Vierteljahresschrift für das Gesamtgebiet der katholischen Theologie
Begründet von Kardinal Leo Scheffczyk • ISSN 0178-1626


Heinz Sproll:
The mimetic machine “kat’exochen”:
Rome’s Universal Hegemony of Interpretation as a Central Object of Reference in Martin Heidegger
(FKTh 2013-2, p. 94–109)

On the basis of his myth of a beginning characterized by the history of being in the works of Heraclitus and Parmenides, especially in his Parmenides’ lectures during the winter term 1942/43, Heidegger cannot see anything else in Rome than a mimetic machine laying an imperial claim to the discourse hegemony, which was firstly transformed and distorted in favour of a metaphysics of the essent with its bottomlessness and then passed on by the pre-Socratic ontology as theory of being. According to Heidegger the reason not only for Rome’s juridicism but also for the Western culture oblivious of the being with its Humanism and Technicism, which administrates the essent in the modus operandi of the Roman organisation, can be found in the Roman translatio of the aletheia revealing itself in veritas. Hence, the Roman Catholic Church would administrate technically the veritas generated in “the imperial entity sphere„ (Heidegger) with an absolute, unappealable claim of validity and thus make its decisions. With his intention to think of a fundamental-ontological “other beginning„ pursuing Friedrich Hölderlin and Friedrich Nietzsche, Heidegger follows not only the anti-Roman fervour created by the German Idealism, but also something more: His intellectual-political struggle against Rome makes him fall into the trap of a “godless theology“ (Karl Löwith) and of a esoteric Gnosticism, which the Catholic Church has rejected with extreme resoluteness since its beginnings being faithful to the depositum fidei.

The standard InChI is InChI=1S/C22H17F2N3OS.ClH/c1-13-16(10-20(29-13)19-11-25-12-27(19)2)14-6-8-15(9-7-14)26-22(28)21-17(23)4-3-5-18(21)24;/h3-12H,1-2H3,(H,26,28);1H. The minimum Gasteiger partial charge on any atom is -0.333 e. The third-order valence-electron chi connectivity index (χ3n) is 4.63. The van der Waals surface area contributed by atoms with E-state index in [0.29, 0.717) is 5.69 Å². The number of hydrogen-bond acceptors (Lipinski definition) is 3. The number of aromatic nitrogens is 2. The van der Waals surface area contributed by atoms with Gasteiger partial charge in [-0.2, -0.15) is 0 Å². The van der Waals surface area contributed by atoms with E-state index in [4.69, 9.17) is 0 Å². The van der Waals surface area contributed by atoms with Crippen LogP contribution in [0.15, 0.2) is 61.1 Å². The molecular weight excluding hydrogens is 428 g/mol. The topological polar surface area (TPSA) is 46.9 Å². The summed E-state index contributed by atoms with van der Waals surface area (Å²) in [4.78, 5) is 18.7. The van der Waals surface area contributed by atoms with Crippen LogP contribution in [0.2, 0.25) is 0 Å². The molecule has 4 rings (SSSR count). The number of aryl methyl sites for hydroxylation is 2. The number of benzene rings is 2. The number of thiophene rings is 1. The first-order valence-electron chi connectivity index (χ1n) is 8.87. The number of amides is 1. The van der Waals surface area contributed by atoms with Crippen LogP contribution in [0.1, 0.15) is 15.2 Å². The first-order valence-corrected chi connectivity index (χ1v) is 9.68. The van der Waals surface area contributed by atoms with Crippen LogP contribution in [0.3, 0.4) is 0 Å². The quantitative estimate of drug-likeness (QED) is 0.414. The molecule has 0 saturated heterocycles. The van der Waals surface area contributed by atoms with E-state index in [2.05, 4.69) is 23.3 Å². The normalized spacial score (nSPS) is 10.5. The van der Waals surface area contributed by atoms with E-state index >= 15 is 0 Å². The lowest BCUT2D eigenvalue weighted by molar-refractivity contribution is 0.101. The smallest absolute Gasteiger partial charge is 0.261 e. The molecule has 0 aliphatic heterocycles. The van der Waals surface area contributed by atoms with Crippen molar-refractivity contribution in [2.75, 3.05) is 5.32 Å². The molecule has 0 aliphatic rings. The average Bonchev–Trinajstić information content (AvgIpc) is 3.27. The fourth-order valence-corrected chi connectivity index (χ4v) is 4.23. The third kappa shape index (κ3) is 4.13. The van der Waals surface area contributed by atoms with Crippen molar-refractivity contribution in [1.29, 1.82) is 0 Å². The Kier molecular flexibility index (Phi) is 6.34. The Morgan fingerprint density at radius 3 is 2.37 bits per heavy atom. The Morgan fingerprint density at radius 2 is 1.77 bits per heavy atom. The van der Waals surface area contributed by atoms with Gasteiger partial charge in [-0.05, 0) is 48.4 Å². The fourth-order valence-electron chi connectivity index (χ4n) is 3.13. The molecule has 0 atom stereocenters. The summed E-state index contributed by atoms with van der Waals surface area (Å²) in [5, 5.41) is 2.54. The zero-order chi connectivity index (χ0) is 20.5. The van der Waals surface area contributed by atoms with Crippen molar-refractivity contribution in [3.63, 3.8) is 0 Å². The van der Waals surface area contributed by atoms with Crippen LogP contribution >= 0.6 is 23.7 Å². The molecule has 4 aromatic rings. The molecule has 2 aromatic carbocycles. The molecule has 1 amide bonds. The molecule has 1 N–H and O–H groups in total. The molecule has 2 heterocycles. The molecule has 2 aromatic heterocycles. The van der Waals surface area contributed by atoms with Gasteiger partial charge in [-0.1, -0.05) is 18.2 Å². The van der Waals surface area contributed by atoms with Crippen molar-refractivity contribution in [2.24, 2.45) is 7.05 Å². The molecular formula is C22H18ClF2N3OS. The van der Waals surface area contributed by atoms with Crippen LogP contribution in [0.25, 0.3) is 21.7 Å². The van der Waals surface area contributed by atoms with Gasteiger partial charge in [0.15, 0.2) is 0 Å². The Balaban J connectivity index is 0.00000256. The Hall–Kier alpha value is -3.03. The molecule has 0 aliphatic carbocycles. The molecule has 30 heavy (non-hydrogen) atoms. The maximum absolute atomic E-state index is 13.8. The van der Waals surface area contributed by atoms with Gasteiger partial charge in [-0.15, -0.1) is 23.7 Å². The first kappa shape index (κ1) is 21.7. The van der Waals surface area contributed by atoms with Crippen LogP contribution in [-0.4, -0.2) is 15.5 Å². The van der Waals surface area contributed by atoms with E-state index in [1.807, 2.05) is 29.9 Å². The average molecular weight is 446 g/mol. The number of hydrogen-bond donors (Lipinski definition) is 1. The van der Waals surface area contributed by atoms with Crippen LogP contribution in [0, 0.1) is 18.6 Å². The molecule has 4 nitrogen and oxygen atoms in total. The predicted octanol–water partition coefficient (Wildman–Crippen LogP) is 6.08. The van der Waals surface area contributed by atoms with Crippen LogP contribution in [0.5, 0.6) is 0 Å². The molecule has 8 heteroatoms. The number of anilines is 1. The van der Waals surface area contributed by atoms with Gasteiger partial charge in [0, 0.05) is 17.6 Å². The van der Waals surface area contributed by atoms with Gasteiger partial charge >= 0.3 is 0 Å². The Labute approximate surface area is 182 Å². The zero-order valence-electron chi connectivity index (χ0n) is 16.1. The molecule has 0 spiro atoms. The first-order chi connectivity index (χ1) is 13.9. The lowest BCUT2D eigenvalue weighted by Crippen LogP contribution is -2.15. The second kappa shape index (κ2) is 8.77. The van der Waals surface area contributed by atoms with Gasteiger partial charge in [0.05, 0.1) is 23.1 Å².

© FKTh 2024